Plan's name: Neanderthin
Book(s): Neanderthin by Ray Audette with Troy Gilchrist St. Martin’s paperback edition, 2000. 233 pages. $8.99 CDN St. Martin’s paperback Hardcover Edition, 1999.
About the author:
Basic Philosophy: Low-Carb or “Could I eat this if I were naked with a sharp stick on the savanna?”
In Ray Audette's world, there are two theories that take you down the path to health. The first is the thermodynamic view that strives to create fitness by balancing caloric intake with output, limiting dietary fats and cholesterol and incorporating synthetic foods and supplements. This system is good for regulating simple systems, such as a steam engine. The second—the chaos theory—posits that you can never know or account for or know all the variables in a system as complicated as the human body. The chaotic approach removes the variables—a sedentary life style and agricultural diet that aren’t part of the body’s natural conditions. What’s left is the question that is the basis for Neanderthin: Could I eat this if I were naked with a sharp stick on the savanna?
Ray Audette was diagnosed with rheumatoid arthritis over twenty years ago. Twelve years after the bad news, another piece of bad news came his way: diabetes. Disappointed with health care, he studied the physiology of his ailments and the history of the diseases and their treatments. He discovered that rheumatoid arthritis and diabetes were both auto immune system diseases and only prevalent in agricultural societies. Defining natural as the absence of technology, he decided to modify his diet along the lines of hunter-gatherers, or Paleolithic man.
His view of obesity as an immune system response to foods introduced by technology is remarkable.
By the numbers: N/A
Method: There is no induction or phases in the Neanderthin plan. Simply eliminate all foods that are products of technology. The list of “forbidden fruits” includes all grains, all beans (including snap beans) and bean products, including coffee and peanuts, starchy tubers, dairy products and sugars. That means: no vinegar, soy sauce and for maximum weight loss, very little fruit.
There is a chapter for getting started on the Neanderthin plan, a chapter on tips for turning Neanderthin into a way of life and a five-week fitness program and Frequently Asked Questions are addressed.
Several past low-carb visionaries are cited—William Banting with his Letter on Corpulence and James Salisbury who ground cheap cuts of beef with fat and invented the “Salisbury Steak”.
Vilhjalmur Stefanson an Arctic explorer, lived among the Inuit and adopted their diet in 1906. Seeing no reason to give it up, he continued with it. At age 60, he married a woman half his age. Eleven years into his marriage and eating technologically based foods, he suffered a minor stroke. Resuming his former diet, he wrote the book Cancer: Disease of Civilization. The book described the lack of what we now know as auto-immune diseases among hunter-gatherer societies.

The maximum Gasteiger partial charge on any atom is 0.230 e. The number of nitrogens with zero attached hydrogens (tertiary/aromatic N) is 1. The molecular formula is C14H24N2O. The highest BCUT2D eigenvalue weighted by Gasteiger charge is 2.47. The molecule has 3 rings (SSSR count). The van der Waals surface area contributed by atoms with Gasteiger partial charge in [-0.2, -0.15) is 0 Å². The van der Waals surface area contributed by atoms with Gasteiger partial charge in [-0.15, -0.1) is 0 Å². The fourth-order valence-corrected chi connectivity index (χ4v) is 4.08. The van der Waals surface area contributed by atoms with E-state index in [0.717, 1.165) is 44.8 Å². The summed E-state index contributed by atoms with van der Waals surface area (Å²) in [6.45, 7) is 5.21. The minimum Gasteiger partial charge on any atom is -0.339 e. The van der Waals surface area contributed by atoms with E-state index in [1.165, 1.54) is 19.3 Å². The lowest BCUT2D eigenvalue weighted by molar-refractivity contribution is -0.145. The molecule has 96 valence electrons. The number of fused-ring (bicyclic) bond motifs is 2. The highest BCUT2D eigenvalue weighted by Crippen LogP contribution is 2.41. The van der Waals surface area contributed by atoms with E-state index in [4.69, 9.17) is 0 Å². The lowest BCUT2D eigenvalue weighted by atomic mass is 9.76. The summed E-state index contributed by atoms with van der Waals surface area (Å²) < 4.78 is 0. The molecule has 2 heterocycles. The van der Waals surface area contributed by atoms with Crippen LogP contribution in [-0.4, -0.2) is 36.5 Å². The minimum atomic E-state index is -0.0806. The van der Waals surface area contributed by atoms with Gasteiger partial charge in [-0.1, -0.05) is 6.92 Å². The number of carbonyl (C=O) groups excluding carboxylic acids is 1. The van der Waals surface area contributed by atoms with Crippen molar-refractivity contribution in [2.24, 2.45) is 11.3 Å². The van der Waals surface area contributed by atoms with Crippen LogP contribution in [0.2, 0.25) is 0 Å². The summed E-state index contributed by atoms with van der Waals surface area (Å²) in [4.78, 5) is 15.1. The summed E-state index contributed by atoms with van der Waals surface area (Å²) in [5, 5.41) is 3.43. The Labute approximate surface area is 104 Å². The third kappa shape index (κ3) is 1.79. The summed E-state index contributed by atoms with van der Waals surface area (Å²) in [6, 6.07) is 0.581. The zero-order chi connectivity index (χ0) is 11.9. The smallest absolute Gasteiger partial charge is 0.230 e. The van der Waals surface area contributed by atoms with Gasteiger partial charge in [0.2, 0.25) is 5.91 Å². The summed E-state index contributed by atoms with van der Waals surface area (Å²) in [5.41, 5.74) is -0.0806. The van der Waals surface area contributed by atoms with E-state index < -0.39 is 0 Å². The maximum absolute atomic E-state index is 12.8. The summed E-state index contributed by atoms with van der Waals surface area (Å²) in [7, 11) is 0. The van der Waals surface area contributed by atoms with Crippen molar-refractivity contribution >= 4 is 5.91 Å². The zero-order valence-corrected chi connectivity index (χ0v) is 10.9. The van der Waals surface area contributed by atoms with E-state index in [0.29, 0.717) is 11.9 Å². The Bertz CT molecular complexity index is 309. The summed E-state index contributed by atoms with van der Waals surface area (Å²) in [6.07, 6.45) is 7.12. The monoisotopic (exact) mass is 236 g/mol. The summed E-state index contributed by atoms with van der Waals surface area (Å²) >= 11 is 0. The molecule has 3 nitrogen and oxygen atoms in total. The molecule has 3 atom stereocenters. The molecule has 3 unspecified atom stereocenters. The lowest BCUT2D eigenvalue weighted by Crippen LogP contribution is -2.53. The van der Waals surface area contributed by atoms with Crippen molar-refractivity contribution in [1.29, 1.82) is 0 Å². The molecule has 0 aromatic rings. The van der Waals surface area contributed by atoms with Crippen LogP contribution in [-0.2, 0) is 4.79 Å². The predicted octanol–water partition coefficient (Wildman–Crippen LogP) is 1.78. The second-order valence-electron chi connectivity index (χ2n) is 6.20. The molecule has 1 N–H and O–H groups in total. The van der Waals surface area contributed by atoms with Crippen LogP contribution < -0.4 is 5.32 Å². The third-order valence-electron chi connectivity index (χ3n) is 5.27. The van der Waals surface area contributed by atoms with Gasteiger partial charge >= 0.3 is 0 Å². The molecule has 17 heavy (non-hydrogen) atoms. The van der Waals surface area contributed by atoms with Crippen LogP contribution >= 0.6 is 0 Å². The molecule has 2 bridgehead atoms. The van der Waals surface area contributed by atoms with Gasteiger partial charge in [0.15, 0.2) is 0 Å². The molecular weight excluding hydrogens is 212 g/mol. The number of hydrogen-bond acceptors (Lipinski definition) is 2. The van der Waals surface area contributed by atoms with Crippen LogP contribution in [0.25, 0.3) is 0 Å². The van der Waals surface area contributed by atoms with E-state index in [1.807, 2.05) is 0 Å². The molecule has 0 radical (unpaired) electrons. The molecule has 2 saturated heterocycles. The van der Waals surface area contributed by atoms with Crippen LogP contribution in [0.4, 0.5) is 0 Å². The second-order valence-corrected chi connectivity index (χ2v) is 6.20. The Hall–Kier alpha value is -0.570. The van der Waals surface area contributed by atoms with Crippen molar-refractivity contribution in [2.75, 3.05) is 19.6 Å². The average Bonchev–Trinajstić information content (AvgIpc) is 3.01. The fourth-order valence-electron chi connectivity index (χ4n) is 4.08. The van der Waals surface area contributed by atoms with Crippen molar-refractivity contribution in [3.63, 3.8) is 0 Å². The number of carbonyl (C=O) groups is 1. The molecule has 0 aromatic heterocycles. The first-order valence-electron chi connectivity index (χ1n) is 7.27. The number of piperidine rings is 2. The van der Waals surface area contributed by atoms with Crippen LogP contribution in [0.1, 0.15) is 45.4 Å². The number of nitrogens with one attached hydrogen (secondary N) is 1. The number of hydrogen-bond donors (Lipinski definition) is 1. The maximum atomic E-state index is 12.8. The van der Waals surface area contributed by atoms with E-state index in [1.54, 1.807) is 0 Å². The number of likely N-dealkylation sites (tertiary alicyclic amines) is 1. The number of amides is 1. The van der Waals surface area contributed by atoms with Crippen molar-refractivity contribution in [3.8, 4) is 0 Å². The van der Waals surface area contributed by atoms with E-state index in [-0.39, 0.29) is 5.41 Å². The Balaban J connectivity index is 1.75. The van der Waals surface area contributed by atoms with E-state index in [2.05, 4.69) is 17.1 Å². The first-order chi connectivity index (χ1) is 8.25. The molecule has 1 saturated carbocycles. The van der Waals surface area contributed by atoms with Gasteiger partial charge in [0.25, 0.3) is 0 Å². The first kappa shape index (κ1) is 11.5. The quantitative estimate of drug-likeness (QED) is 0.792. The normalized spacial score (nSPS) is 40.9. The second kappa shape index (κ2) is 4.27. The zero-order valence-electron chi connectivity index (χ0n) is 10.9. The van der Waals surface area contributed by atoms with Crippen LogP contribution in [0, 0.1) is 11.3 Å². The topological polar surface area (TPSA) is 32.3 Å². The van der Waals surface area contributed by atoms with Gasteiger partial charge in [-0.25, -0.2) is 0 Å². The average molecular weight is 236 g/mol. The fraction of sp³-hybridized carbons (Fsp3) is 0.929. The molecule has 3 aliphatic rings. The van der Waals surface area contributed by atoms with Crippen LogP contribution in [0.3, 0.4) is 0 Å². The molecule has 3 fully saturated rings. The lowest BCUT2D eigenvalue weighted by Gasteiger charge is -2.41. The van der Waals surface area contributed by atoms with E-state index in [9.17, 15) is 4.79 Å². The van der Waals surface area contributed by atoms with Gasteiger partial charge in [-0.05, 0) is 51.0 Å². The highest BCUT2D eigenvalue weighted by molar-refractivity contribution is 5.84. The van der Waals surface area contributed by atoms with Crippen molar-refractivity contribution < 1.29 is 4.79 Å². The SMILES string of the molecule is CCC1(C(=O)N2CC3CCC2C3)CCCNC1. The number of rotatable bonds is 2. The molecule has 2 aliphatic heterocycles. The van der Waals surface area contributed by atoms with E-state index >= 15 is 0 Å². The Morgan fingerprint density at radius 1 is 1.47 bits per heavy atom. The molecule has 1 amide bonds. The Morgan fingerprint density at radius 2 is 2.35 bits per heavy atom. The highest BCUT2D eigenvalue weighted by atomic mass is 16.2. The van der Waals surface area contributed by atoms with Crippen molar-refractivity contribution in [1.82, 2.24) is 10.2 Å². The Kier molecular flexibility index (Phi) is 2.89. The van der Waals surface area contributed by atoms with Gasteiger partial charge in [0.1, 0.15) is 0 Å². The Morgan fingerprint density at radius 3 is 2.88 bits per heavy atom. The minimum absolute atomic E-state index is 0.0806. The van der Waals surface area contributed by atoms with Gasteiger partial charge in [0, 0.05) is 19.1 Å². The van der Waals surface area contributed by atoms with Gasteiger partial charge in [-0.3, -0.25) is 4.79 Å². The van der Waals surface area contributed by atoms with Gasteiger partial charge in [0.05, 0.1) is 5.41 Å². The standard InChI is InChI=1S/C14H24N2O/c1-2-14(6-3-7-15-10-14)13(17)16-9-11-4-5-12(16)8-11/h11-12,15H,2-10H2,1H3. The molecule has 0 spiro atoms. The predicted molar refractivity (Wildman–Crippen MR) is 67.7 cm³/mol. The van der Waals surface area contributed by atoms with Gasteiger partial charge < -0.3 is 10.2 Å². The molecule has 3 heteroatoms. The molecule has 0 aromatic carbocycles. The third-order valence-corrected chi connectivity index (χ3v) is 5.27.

Buckminister Fuller too, became a low-carber at age 60. One of the basic tenets of his low-carb philosophy was that nature is always most efficient at using energy so he theorized that humans should seek the most concentrated energy sources for food. The most concentrated are in the form of vegetables and animal protein. He dropped 60 pounds and continued to eat in this way until his death at 80.
Typical menu: There are a few recipes and suggested daily menus. Ray recommends drinking green tea in addition to lots of water. A suggested menu, based on the author’s food journal:
- Breakfast 12 oz. steak with 2 eggs. Small glass orange juice. Hot tea with lemon
- Lunch Double meat hamburger with lettuce, onion and tomato Medium iced tea
- Snack 1 bottle mineral water 1 apple 1 small bag of almonds
- Dinner 6 medium poached shrimp 6 raw oysters with lemon 12 oz. grilled tuna steak
- Snack 1 cup Brazil nuts 1/2 cup Pemmican
Ray recommends Pemmican as a snack or meal; a combination of fat and ground jerky that is easily portable and keeps well without refrigeration.
Unique Fatures: Neanderthin is low-carbing in its purest form. The book is easy to read, but for people who are unwilling to “go the distance”, it would be a difficult plan to follow. I recommend it for anyone who is on a low-carb plan who has reached a plateau. Minus the nuts of course!
Summarized by: Karen